The Discernment of the Reluctant Detective: Chester Himes’s If He Hollers Let Him Go

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Chester Himes, If He Hollers Let Him Go (1945) – detail from UK first edition cover

I’ve been working in earnest on Chester Himes’s 1945 novel If He Hollers Let Him Go over the last few weeks. His first published novel, If He Hollers… is set in WWII Los Angeles, and it focuses on Bob Jones, a black shipyard worker at the fictional Atlas Shipping. We follow Bob over several days as he experiences the complicated racial politics of wartime LA, and specifically the downward spiral of consequences that flow from him talking back to a southern white female colleague who abusively refuses to work alongside him.

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‘A malaise conveyed to the reader’

Edmund_WilsonEdmund Wilson (1895-1972), was a literary critic and essayist who wrote for Vanity Fair, the New Yorker and the New York Review of Books. Wilson made a few contributions to Southern California literary history — as well as editing his university friend F. Scott Fitzgerald’s posthumously published and incomplete Hollywood novel The Last Tycoon, his essay ‘The Boys in the Back Room’ (1941) was a significant early discussion of expatriate California novelists like James M. Cain and Horace McCoy.

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Unstable Identities and Irregular Distances, AKA My First Journal Article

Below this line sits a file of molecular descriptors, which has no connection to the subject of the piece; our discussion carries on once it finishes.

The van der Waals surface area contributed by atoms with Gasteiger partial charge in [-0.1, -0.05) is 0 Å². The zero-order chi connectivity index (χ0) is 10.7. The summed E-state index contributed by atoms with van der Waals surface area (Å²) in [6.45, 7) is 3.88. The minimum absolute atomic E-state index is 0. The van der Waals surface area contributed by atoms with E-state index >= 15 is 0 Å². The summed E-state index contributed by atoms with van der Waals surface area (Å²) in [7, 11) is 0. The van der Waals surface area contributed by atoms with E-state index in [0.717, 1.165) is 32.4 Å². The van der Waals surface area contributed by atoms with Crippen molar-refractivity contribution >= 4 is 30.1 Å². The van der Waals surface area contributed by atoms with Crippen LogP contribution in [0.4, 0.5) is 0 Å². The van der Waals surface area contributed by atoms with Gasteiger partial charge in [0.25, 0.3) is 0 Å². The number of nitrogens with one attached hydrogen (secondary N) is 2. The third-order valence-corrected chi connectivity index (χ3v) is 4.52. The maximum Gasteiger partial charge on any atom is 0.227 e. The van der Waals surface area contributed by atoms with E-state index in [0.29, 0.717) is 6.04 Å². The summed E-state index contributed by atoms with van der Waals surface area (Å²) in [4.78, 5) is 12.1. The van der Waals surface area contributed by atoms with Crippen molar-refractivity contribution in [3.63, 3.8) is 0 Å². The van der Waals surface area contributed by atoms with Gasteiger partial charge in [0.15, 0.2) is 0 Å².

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It’s the nature of academic publishing that after working on something a year ago that briefly took up all of my attention, I almost didn’t notice a couple of months ago when the article was actually published. But since this is officially My First Academic Publication, it’s probably worth acknowledging the milestone. (And of course although I’m being mildly flippant, I’m also quietly proud of what it represents.) Continue reading →

‘…you have to have a place…’

Approaching the end of a summer in which for various reasons I’ve been unable to concentrate on my thesis to the degree I would have liked, I’m excited to be getting back to things tomorrow, and in particular, resuming my research into South (Central) LA.

I thought I’d mark the occasion with a line I encountered during a recent re-reading of Chandler’s The Long Good-bye; it’s an apt epigraph for my thesis, and a good reminder to keep myself grounded in the material, the geographical and the historical, during the moments I’m tempted to fly a little too far into the conceptual.

No matter how smart you think you are, you have to have a place to start from; a name, an address, a neighbourhood, a background, an atmosphere, a point of reference of some sort.